30 March 2016

Fuel stacking is the phenomenon of households simultaneously using a number of different fuels, often ranging from collected wood fuel, to kerosene, LPG or electricity. Fuels sticking can exist both for lighting (kerosene and electricity) and cooking (wood, LPG, kerosene, electricity). Our field studies in Lalitpur  and Rupandehi Districts of Nepal and Wayanad District of Kerala and Koraput District of Odisha in India, have shown that fuel stacking is a fairly common phenomenon.

A study of India using data from the large-scale household data of the National Sample Survey (NSS) from 1987 to 2010, found that fuel stacking was going down for lighting, but increasing for cooking (Chao-yo Yang and Johannes Urpelainen, 2014) For the former households were switching from kerosene to electricity; but for the latter they were adding LPG to the mix of fuels used, but were not abandoning wood. The study finds that while high income reduces fuel stacking for lighting, it does not do so for cooking.

Why does fuel stacking for cooking continue despite increases in household income? Why do households not switch fully from an unclean (unclean in the sense of leading to indoor air pollution in the deposit of black carbon) fuel, such as wood, to LPG? In this short note we illustrate the gender factors in the persistence of fuel stacking by looking at Dalchowki Village of Lalitpur District in Nepal. From the example of this village we identify some gender factors in the perpetuation of fuel stacking. Of course, we do not claim that these are the only factors that lead to and perpetuate fuel stacking. But the gender factors identified here (of relatively low involvement of women in non-income generating labour and women’s limited say in decisions on household expenditure) would have a wider relevance in understanding this phenomenon in poorly developed rural areas.

The village of Dalchowki, Lalitpur District, Nepal, sits on top of a ridge from which, some claim, on a good day you can see Mt. Everest. That view might in the future help develop tourism; though there is already some tourism as ‘Dalchowki Rising Homestay’ provides services to those who visit a nearby temple.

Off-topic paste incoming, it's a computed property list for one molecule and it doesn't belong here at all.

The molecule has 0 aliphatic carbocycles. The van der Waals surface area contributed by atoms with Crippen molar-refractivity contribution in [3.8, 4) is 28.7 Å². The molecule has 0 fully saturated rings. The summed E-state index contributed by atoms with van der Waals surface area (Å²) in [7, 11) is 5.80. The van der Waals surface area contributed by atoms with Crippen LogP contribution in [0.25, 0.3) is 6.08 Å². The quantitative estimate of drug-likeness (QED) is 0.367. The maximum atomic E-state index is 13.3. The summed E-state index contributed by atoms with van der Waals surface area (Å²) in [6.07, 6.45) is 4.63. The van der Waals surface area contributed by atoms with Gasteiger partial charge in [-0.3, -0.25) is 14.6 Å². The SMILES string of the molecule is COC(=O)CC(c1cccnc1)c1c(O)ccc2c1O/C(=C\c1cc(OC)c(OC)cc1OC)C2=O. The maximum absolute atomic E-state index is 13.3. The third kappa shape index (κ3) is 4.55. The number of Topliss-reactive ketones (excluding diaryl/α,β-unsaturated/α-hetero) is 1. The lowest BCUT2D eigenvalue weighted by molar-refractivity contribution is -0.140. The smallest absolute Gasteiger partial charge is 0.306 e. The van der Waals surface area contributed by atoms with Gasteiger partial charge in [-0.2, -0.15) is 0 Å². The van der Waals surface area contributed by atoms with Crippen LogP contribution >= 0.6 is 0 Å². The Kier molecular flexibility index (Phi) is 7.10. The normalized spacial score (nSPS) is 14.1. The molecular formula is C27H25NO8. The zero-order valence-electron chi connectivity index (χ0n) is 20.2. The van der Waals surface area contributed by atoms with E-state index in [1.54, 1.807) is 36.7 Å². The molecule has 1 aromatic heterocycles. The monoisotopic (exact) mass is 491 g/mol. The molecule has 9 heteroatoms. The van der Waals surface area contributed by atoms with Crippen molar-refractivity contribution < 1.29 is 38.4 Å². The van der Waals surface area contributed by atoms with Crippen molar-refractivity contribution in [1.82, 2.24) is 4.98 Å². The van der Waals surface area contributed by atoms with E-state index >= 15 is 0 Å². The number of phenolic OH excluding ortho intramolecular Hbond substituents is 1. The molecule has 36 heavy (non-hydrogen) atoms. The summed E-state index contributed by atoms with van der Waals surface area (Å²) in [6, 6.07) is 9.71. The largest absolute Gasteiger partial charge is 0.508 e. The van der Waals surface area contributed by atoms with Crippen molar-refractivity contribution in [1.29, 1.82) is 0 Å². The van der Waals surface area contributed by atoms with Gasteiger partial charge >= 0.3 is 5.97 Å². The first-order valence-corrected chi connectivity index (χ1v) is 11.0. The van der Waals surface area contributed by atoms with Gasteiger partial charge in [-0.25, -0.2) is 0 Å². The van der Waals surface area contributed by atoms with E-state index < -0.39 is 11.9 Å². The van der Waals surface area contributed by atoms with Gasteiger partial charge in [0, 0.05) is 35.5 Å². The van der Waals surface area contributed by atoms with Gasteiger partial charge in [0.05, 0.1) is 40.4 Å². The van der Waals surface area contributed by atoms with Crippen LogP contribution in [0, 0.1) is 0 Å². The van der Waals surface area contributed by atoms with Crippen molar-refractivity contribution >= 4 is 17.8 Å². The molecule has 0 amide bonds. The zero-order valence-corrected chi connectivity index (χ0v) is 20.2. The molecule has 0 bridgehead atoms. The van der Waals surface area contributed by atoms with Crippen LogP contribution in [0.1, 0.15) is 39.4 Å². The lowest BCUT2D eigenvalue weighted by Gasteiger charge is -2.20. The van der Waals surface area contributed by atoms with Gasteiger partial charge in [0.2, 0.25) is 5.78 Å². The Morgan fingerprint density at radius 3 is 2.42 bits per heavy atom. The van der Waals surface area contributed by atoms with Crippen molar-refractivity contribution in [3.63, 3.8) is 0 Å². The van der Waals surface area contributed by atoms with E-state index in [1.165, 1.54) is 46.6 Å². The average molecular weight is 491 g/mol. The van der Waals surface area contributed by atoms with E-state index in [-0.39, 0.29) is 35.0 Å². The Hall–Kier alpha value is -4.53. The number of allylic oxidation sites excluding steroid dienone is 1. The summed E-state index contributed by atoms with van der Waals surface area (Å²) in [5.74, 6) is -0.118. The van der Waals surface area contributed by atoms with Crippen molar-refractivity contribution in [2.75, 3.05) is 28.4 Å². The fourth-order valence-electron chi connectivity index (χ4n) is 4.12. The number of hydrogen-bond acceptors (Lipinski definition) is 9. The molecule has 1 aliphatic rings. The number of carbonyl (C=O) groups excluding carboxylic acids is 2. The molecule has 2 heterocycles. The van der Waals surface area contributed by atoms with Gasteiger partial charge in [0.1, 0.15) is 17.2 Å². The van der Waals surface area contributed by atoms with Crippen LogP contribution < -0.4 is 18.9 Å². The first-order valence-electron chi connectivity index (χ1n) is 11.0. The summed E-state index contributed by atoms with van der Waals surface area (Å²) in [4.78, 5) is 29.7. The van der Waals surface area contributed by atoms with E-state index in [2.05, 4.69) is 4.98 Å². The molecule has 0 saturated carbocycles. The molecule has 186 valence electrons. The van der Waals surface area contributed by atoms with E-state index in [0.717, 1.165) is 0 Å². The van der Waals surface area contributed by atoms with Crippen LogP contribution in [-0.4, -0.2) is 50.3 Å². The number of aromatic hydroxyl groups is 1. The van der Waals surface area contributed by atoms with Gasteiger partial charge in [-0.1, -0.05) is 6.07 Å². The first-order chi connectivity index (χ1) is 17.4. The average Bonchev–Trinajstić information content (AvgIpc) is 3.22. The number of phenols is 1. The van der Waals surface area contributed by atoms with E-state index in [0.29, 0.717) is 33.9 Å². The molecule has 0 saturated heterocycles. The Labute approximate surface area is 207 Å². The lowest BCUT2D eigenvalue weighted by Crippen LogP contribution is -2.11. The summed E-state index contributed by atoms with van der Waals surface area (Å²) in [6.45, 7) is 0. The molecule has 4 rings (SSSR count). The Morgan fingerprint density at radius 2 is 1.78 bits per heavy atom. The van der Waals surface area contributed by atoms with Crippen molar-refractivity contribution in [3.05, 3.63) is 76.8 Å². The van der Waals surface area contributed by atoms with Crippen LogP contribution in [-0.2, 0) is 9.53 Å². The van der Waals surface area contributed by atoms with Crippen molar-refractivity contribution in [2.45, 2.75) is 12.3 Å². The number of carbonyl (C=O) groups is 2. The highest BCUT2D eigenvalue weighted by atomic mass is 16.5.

At present, however, the village economy has already been somewhat transformed by the development of milk production, made possible by access to electricity and all-weather road access to the Kathmandu Valley, but sparked off by loan for installing a chilling plant to cool milk. Running this plant with the available electricity, the family collects milk from this village and other nearby villages and sell it in the nearby town.

With the chilling facility being available, farmers in the village have increased their production of milk from about 500 litres/day to 1,200 litres/day in the peak season, October to March. The resulting income of (Nepali) Rs. 1,200/day is higher than the daily wage rate of Rs.500/day for unskilled and Rs.1,000/day for skilled work in Kathmandu.

Electricity was available in the village for 15 years, but it was only when a Saving and Credit Cooperative (SCC) loan was secured that the economic transformation took place. SCCs are meso-level organizations that allow the poor to access loans, despite not having the required assets as collateral. SCCs are the Nepali equivalent of micro-credit groups.